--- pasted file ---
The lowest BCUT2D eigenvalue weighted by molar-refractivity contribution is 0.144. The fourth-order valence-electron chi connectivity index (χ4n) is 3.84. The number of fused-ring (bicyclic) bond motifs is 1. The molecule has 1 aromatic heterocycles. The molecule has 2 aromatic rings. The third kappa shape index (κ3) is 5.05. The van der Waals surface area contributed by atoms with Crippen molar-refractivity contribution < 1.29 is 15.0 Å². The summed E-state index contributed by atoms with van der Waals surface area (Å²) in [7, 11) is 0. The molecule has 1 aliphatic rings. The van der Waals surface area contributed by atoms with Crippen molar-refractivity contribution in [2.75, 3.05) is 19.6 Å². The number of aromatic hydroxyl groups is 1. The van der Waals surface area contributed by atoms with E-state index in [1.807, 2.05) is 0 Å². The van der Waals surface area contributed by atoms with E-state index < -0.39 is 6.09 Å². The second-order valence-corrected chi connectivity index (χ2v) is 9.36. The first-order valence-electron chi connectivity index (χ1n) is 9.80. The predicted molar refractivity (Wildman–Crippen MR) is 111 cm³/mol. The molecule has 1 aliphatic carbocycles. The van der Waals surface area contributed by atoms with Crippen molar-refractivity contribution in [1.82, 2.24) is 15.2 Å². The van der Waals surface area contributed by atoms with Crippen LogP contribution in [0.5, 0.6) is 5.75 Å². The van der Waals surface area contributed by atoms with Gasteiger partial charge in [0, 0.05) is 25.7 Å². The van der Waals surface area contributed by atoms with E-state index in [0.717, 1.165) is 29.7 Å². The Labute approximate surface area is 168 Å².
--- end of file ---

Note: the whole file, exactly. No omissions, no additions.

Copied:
The lowest BCUT2D eigenvalue weighted by molar-refractivity contribution is 0.144. The fourth-order valence-electron chi connectivity index (χ4n) is 3.84. The number of fused-ring (bicyclic) bond motifs is 1. The molecule has 1 aromatic heterocycles. The molecule has 2 aromatic rings. The third kappa shape index (κ3) is 5.05. The van der Waals surface area contributed by atoms with Crippen molar-refractivity contribution < 1.29 is 15.0 Å². The summed E-state index contributed by atoms with van der Waals surface area (Å²) in [7, 11) is 0. The molecule has 1 aliphatic rings. The van der Waals surface area contributed by atoms with Crippen molar-refractivity contribution in [2.75, 3.05) is 19.6 Å². The number of aromatic hydroxyl groups is 1. The van der Waals surface area contributed by atoms with E-state index in [1.807, 2.05) is 0 Å². The van der Waals surface area contributed by atoms with E-state index < -0.39 is 6.09 Å². The second-order valence-corrected chi connectivity index (χ2v) is 9.36. The first-order valence-electron chi connectivity index (χ1n) is 9.80. The predicted molar refractivity (Wildman–Crippen MR) is 111 cm³/mol. The molecule has 1 aliphatic carbocycles. The van der Waals surface area contributed by atoms with Crippen molar-refractivity contribution in [1.82, 2.24) is 15.2 Å². The van der Waals surface area contributed by atoms with Crippen LogP contribution in [0.5, 0.6) is 5.75 Å². The van der Waals surface area contributed by atoms with Gasteiger partial charge in [0, 0.05) is 25.7 Å². The van der Waals surface area contributed by atoms with E-state index in [0.717, 1.165) is 29.7 Å². The Labute approximate surface area is 168 Å².